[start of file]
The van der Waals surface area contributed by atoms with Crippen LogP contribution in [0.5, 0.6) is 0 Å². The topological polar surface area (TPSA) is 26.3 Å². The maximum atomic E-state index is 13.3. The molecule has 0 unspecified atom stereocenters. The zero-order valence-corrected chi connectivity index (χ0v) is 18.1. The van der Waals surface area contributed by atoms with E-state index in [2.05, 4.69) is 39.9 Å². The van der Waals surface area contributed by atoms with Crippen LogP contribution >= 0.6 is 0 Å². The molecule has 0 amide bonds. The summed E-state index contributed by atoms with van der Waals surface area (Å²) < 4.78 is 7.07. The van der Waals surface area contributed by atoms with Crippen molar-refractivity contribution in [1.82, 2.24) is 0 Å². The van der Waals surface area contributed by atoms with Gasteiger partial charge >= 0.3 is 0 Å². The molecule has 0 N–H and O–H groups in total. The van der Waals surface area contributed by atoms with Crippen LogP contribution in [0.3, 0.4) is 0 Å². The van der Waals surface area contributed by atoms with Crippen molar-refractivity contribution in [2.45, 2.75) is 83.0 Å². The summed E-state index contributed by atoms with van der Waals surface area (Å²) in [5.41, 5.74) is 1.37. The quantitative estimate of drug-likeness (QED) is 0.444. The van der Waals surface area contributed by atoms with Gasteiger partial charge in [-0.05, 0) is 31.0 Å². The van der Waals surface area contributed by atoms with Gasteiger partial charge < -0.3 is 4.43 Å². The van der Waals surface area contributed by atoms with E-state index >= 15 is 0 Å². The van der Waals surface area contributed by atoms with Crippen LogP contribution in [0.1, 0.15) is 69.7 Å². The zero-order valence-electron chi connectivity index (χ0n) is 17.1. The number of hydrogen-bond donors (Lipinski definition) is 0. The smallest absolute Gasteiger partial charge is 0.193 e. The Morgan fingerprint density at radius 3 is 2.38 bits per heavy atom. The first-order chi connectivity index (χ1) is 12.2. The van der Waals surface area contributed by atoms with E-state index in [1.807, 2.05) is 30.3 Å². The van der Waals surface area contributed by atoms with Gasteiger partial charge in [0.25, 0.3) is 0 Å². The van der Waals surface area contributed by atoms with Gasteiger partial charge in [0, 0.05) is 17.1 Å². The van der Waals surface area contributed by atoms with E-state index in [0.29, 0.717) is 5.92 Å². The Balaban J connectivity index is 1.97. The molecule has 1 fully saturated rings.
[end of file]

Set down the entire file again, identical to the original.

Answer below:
The van der Waals surface area contributed by atoms with Crippen LogP contribution in [0.5, 0.6) is 0 Å². The topological polar surface area (TPSA) is 26.3 Å². The maximum atomic E-state index is 13.3. The molecule has 0 unspecified atom stereocenters. The zero-order valence-corrected chi connectivity index (χ0v) is 18.1. The van der Waals surface area contributed by atoms with E-state index in [2.05, 4.69) is 39.9 Å². The van der Waals surface area contributed by atoms with Crippen LogP contribution >= 0.6 is 0 Å². The molecule has 0 amide bonds. The summed E-state index contributed by atoms with van der Waals surface area (Å²) < 4.78 is 7.07. The van der Waals surface area contributed by atoms with Crippen molar-refractivity contribution in [1.82, 2.24) is 0 Å². The van der Waals surface area contributed by atoms with Gasteiger partial charge >= 0.3 is 0 Å². The molecule has 0 N–H and O–H groups in total. The van der Waals surface area contributed by atoms with Crippen LogP contribution in [0.3, 0.4) is 0 Å². The van der Waals surface area contributed by atoms with Crippen molar-refractivity contribution in [2.45, 2.75) is 83.0 Å². The summed E-state index contributed by atoms with van der Waals surface area (Å²) in [5.41, 5.74) is 1.37. The quantitative estimate of drug-likeness (QED) is 0.444. The van der Waals surface area contributed by atoms with Gasteiger partial charge in [-0.05, 0) is 31.0 Å². The van der Waals surface area contributed by atoms with Gasteiger partial charge < -0.3 is 4.43 Å². The van der Waals surface area contributed by atoms with E-state index >= 15 is 0 Å². The van der Waals surface area contributed by atoms with Crippen LogP contribution in [0.1, 0.15) is 69.7 Å². The zero-order valence-electron chi connectivity index (χ0n) is 17.1. The number of hydrogen-bond donors (Lipinski definition) is 0. The smallest absolute Gasteiger partial charge is 0.193 e. The Morgan fingerprint density at radius 3 is 2.38 bits per heavy atom. The first-order chi connectivity index (χ1) is 12.2. The van der Waals surface area contributed by atoms with E-state index in [1.807, 2.05) is 30.3 Å². The van der Waals surface area contributed by atoms with Gasteiger partial charge in [0.25, 0.3) is 0 Å². The van der Waals surface area contributed by atoms with Gasteiger partial charge in [0, 0.05) is 17.1 Å². The van der Waals surface area contributed by atoms with E-state index in [0.29, 0.717) is 5.92 Å². The Balaban J connectivity index is 1.97. The molecule has 1 fully saturated rings.